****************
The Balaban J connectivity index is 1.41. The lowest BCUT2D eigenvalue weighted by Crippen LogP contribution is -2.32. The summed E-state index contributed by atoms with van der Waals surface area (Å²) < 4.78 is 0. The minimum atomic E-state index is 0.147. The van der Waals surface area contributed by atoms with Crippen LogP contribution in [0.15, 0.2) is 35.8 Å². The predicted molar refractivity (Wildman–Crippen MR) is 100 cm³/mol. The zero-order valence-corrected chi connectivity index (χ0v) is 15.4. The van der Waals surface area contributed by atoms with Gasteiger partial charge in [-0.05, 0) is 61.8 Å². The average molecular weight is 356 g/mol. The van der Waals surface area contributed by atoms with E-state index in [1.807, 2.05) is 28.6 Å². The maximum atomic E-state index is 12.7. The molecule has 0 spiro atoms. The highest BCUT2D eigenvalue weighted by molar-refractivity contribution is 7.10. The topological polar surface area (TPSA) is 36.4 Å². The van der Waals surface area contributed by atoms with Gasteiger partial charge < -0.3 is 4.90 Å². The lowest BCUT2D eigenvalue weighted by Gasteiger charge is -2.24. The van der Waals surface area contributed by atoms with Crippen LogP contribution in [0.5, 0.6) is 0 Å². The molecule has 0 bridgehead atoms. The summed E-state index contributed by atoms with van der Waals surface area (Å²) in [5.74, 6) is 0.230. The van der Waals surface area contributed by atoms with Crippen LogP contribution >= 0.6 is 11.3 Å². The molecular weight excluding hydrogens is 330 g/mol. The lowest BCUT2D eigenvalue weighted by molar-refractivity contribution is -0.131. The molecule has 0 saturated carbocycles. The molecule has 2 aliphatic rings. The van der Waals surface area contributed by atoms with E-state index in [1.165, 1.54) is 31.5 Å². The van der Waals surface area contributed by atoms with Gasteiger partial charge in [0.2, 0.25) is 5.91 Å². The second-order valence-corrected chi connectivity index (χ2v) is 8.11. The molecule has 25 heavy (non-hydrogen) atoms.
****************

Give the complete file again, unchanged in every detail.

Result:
The Balaban J connectivity index is 1.41. The lowest BCUT2D eigenvalue weighted by Crippen LogP contribution is -2.32. The summed E-state index contributed by atoms with van der Waals surface area (Å²) < 4.78 is 0. The minimum atomic E-state index is 0.147. The van der Waals surface area contributed by atoms with Crippen LogP contribution in [0.15, 0.2) is 35.8 Å². The predicted molar refractivity (Wildman–Crippen MR) is 100 cm³/mol. The zero-order valence-corrected chi connectivity index (χ0v) is 15.4. The van der Waals surface area contributed by atoms with Gasteiger partial charge in [-0.05, 0) is 61.8 Å². The average molecular weight is 356 g/mol. The van der Waals surface area contributed by atoms with E-state index in [1.807, 2.05) is 28.6 Å². The maximum atomic E-state index is 12.7. The molecule has 0 spiro atoms. The highest BCUT2D eigenvalue weighted by molar-refractivity contribution is 7.10. The topological polar surface area (TPSA) is 36.4 Å². The van der Waals surface area contributed by atoms with Gasteiger partial charge < -0.3 is 4.90 Å². The lowest BCUT2D eigenvalue weighted by Gasteiger charge is -2.24. The van der Waals surface area contributed by atoms with Crippen LogP contribution in [0.5, 0.6) is 0 Å². The molecule has 0 bridgehead atoms. The summed E-state index contributed by atoms with van der Waals surface area (Å²) in [5.74, 6) is 0.230. The van der Waals surface area contributed by atoms with Crippen LogP contribution >= 0.6 is 11.3 Å². The molecular weight excluding hydrogens is 330 g/mol. The lowest BCUT2D eigenvalue weighted by molar-refractivity contribution is -0.131. The molecule has 0 saturated carbocycles. The molecule has 2 aliphatic rings. The van der Waals surface area contributed by atoms with E-state index in [1.165, 1.54) is 31.5 Å². The van der Waals surface area contributed by atoms with Gasteiger partial charge in [0.2, 0.25) is 5.91 Å². The second-order valence-corrected chi connectivity index (χ2v) is 8.11. The molecule has 25 heavy (non-hydrogen) atoms.